Hamida was outside the tent, holding the leash of her dog. Her mother, Marzia, and her friend started smoking heroin on foil inside.
Hamida, 10, ran into the tent as soon as she smelled heroin, crying and begging her mother to allow her to join the feast. Marzia welcomed her. Then, the three started inhaling heroin smoke into their lungs.
Marzia’s two sons were also inside the tent. They, too, wanted to join. But they were not as lucky as Hamida.
“Go, work hard, and get your own heroin,” the women responded to them, coldly.
Marzia and her husband, Sayed Zaman, have five children, four of whom including Hamida are addicted to heroin and other drugs. Three of their underage children, who live with them inside the tent on the outskirts of Ghazni city, are their parents’ partner in consuming drugs like heroin. One of their adult children, who live in Iran, is also an addict.
In Afghanistan, an increasing number of women and children battle addiction. The Taliban government’s deputy prime minister, Abdul Salam Hanafi, said last month that five million Afghans are addicted to drug, one million of whom are women and children.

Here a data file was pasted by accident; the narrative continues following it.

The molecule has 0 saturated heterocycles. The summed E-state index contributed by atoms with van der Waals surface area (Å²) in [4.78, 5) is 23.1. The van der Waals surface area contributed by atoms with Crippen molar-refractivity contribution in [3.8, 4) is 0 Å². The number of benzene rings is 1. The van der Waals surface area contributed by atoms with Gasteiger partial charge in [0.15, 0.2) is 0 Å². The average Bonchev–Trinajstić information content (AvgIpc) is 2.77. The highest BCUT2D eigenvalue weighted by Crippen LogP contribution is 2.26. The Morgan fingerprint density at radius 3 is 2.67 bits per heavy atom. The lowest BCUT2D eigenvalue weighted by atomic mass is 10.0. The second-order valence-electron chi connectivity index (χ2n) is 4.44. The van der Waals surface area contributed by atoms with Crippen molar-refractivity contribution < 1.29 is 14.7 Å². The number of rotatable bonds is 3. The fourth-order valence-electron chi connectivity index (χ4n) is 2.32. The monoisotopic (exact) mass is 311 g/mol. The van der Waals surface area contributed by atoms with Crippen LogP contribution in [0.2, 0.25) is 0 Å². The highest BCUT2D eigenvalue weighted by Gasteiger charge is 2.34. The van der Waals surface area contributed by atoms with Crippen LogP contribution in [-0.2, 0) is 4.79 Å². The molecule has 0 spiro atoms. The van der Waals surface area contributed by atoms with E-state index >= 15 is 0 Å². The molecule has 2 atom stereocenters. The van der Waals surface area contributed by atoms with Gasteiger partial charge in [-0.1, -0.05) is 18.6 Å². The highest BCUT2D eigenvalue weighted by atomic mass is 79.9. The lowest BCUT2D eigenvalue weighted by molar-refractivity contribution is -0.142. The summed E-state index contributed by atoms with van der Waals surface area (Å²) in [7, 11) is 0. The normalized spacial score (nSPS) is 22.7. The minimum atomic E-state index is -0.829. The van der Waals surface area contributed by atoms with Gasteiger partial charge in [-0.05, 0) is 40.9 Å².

The former government estimated that around 70,000 including 21,000 women and children were addicted in Ghazni alone.
Mawlawi Mohammad Hanif Mesbah, the Taliban’s director of public health in Ghazni province, said the actual number of addicts may be much higher than previously reported.
Husbands addict wives, then both addict children by exposing them to opium smoke. This is how addiction ruins Afghan families.
Marzia’s addiction also started when her husband encouraged her to use opium as painkiller because the family couldn’t afford the medical expenses to treat her stomach pain. And her children got involved in heroin when they saw their parents consuming it.
Zaman Rezai, head of psychology department of a hospital in Ghazni province, said men are the ones who usually bring the addiction into the families, and the women and children living with them often follow the suit.